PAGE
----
Why I Created FloridaGoFishing.com
Liz Lombardi, Naples, Florida
In the summer of 2010 I noticed there was no website dedicated to fishing in Naples, so I fixed that and in mid-2010 launched Go Fishing Naples. I had intentions of creating individual websites for all major cities in Florida, but after my site was reviewed by the Google team and my intentions for future sites considered, I was advised to create one big website for fishing in the state of Florida. So I change the site over to Florida Go Fishing, and here we are!
My Snook Hole
I live in Southwest Florida on a wonderful bay with the channel running directly in front of my dock. In these parts it is not easy to catch the elusive snook. Locals have been known to fish for Snook most of their lives and maybe catch one or two. Well, I rented a house on an island, on a bay and found out in no time I had a snook hole in my back yard!
My dock has lots of rubble and rip rap under it and is equipped with a snook light which has been instrumental in creating a "snook hole" under my dock with an ever present community of snook. I have the snook light hooked up to a timer which brings the most amazing fish, bait, and sea creatures right to my dock as they travel the tides in and out.
Fishing for snook off my dock is like fishing in a barrel, it is just amazing. I spend hours and hours out on my dock either fishing or just watching the amazing sunsets, stars, and the creatures trucking-by my dock.
I catch my own bait off my dock for the snook by catching shrimp running with the tide with a cheap butterfly net rigged on a long bamboo pole. Shrimp are drawn to the snook light and land on my pilings. I scoop shrimp with the butterfly net as they swim by or scoop them off the pilings and put them in a cheap lift-lid bait bucket until I am ready to store them in a weighted bait bucket that I drilled with holes (so it sinks) that is attached to my dock. The shrimp stay alive indefinitely as they are fed and their water is changed with the tides. Anytime I want bait, I pull up the bait bucket full of shrimp, put one on my hook and cast.
Oh, did I mention the dolphins that play in my back yard. I also have a great Mako boat for fishing or just island hopping with my two Shar Pei dogs who help me fish and love boating.
My success with snook is because the shrimp I catch off my dock are the same ones they eat—snook turn their noses up to store bought live shrimp, believe me I have seen them do it. I freeline small bait hooks on loops and hook the shrimp behind their brains to keep them alive and swimming. I only let out 5 feet of 20 lb. line with 30 lb. leader line and flip the shrimp on the surface, duplicating the way shrimp jump thru the water. I sit there flipping back and forth right in front of the finicky snook. The snook attack these local shrimp with such force, every cast you make you need to hold on tight, snook grab the shrimp and bolt for a piling. Snook are famous for diving under and around piling and if you don't get your line away from the piling quick, the barnacles will slice your line, so a fast flip is necessary to keep your catch. The locals here call it "hook and flip", the second the snook grabs the shrimp you flip your pole towards land to literally flip the snook out of the water.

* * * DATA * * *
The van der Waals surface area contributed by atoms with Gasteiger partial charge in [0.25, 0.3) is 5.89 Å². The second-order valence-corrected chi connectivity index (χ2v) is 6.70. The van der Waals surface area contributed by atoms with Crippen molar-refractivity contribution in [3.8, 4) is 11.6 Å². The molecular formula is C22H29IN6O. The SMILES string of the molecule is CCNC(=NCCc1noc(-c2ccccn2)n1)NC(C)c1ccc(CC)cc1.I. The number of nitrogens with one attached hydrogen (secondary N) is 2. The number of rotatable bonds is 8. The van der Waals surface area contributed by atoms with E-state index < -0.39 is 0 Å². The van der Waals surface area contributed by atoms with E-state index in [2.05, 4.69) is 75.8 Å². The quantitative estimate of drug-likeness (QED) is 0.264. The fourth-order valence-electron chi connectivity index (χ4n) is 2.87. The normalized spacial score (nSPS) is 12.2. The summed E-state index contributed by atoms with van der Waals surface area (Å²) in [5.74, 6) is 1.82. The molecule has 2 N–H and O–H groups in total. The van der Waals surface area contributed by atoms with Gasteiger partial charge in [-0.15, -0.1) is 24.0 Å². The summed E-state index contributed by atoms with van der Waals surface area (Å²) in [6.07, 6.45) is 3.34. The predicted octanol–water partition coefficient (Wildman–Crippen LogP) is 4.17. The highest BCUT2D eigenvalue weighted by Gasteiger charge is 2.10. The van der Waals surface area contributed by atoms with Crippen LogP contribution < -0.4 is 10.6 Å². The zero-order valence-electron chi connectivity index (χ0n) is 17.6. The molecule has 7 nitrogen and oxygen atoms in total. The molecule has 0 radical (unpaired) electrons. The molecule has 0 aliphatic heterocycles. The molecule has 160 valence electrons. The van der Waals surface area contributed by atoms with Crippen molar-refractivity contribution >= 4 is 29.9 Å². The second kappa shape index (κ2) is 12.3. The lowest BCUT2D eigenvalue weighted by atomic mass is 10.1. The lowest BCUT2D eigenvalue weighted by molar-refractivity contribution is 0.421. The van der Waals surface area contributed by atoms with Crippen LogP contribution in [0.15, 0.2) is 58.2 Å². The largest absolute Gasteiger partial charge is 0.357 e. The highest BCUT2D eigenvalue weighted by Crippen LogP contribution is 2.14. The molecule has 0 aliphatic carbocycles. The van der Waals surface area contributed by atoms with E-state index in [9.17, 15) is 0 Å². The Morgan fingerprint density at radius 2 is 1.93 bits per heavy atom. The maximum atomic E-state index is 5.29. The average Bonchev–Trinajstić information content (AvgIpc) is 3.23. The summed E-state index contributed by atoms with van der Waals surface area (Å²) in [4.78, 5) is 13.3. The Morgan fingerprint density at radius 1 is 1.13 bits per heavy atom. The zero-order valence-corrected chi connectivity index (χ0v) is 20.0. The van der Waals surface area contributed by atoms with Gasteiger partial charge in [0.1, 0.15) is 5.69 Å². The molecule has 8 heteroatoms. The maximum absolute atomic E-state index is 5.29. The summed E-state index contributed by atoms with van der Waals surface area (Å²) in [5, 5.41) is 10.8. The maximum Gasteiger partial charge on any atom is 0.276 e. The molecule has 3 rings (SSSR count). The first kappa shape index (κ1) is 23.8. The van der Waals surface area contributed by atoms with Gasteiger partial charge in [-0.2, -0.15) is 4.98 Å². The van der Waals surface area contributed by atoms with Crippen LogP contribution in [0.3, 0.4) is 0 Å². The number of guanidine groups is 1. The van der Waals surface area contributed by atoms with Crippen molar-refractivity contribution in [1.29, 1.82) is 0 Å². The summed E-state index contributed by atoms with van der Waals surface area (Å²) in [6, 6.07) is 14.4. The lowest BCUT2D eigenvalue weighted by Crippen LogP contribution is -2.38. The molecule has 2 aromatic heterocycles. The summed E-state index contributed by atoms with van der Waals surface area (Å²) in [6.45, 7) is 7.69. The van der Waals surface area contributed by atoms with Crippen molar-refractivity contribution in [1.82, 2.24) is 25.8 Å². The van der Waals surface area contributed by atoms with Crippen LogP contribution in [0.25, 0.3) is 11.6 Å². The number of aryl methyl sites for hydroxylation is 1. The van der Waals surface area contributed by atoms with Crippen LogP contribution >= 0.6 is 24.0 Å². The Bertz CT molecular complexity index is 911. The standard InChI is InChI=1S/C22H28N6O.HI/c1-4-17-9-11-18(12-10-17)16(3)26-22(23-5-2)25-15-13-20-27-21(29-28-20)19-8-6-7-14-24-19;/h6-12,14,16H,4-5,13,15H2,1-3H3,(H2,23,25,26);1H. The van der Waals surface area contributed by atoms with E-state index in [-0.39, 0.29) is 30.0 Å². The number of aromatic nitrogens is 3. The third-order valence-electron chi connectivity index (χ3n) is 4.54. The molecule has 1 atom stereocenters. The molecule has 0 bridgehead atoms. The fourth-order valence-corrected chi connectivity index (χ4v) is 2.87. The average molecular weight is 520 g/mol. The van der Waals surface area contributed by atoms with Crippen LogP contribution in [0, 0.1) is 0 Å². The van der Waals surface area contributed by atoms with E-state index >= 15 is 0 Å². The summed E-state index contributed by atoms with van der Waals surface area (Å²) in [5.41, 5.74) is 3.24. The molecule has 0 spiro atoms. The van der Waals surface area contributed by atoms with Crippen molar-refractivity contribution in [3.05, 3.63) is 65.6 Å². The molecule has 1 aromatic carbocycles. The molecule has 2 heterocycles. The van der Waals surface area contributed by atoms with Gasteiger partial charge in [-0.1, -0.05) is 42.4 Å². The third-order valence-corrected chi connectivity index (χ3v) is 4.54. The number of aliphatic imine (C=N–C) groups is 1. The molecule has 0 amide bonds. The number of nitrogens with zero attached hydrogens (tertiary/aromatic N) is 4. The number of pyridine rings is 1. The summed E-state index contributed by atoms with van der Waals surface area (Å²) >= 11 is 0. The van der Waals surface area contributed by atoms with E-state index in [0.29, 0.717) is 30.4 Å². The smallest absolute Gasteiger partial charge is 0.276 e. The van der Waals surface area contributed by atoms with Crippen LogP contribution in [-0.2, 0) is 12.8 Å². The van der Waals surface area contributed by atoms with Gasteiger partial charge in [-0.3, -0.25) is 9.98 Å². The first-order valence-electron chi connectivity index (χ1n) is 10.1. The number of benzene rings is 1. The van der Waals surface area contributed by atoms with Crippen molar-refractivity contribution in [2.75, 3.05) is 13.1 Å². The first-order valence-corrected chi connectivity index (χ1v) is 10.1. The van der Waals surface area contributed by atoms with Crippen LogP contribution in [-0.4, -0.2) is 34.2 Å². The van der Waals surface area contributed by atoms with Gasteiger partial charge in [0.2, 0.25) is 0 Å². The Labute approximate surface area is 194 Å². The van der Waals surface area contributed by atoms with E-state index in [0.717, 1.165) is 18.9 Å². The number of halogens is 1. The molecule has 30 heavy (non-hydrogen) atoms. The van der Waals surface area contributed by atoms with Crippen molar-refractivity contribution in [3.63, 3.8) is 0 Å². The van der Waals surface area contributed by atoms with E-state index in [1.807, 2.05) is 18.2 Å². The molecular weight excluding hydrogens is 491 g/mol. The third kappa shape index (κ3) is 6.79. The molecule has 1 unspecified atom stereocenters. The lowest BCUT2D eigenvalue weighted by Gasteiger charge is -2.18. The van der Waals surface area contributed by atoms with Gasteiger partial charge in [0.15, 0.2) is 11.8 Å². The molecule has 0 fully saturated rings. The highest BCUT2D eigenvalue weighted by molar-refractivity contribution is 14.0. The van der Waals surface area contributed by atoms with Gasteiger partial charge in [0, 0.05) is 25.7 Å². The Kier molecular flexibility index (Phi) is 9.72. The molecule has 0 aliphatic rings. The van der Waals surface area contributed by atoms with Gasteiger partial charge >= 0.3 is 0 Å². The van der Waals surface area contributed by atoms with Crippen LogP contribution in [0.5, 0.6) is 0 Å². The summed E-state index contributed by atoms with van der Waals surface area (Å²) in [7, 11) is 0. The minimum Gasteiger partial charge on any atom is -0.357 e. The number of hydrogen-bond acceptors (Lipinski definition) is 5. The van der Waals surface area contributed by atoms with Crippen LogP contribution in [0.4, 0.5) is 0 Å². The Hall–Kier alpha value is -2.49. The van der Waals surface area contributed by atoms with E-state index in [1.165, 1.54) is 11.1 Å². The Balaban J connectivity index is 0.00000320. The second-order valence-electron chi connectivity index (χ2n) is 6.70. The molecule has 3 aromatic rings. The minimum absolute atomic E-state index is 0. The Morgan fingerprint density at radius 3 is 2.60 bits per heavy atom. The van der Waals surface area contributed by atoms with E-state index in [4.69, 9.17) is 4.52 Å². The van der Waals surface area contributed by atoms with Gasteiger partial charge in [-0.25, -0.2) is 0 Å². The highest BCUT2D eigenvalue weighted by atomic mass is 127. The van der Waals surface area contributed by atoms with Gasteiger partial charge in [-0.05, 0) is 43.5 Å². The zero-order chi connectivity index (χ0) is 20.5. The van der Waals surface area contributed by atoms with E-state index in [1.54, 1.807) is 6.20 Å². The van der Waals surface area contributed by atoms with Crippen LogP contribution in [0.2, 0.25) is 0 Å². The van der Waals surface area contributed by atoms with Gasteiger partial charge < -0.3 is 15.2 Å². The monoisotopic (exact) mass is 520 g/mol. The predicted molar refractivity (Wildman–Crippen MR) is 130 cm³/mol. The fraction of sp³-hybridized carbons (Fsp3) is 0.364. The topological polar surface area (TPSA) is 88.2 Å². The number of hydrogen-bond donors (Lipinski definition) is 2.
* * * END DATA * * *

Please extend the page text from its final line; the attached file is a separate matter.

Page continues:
Once I've flipped a Snook to the dock I bring it up into my yard and unhook them, then my dog Rocky will keep them corralled until I am ready to fillet. Rocky has learned Snook have razors near their gills, he just pushes them around quickly with his snout to keep them from heading towards the water.
Snook fishing off my dock is fast furious action when the Snook are feeding. Snook just love to feed at night, under the lights, during and outgoing tide. During this time the Snook hoover under the dock waiting to attack their dinner going by in the current—you literally sit there looking the Snook in the eye as you flip your bait at them.
Now you wonder, why chum when I get so much action under my dock. Well, there are nights when the tide is not moving. On these night when you are ready to fish, nobody's coming to the party. I use chum on these nights to get the fish closer to my dock and entice them to feed. If the tide isn't moving, the Snook aren't feeding. The chum works like a charm. Usually I chum with a squid and shrimp mix, or homemade chum from bait fish. I don't need to chum much, there are a lot of fish near my dock including Snapper, Grouper, Sheepshead, Amberjacks, Shark, and Ladyfish lurking just outside the Snook light.
Oh, did I mention Snook are the most excellent table fare. Snook are best eaten fresh, so only catch what you will eat. Around here we call it "fillet and release" for your dinner, that is if you have figured out how to catch Snook. Although I do not "fillet and release", I use my carcases for chum, go figure.
Update: I can not longer fish for Snook in my back yard because Hurricane Wilma decided to break up my dock and send it into my house.- I sure do miss Snook fishing in my backyard!
If you actually read this far you may have learned some things about me and Snook.
I hope you have enjoyed Florida Go Fishing and learned a thing or two.
I would love to have you contribute to this website. I encourage you to can contact me if you have any questions, comments, or stories to share.
Thank you for visiting Florida Go Fishing and tell your fellow fishing friends to come by and visit the site.
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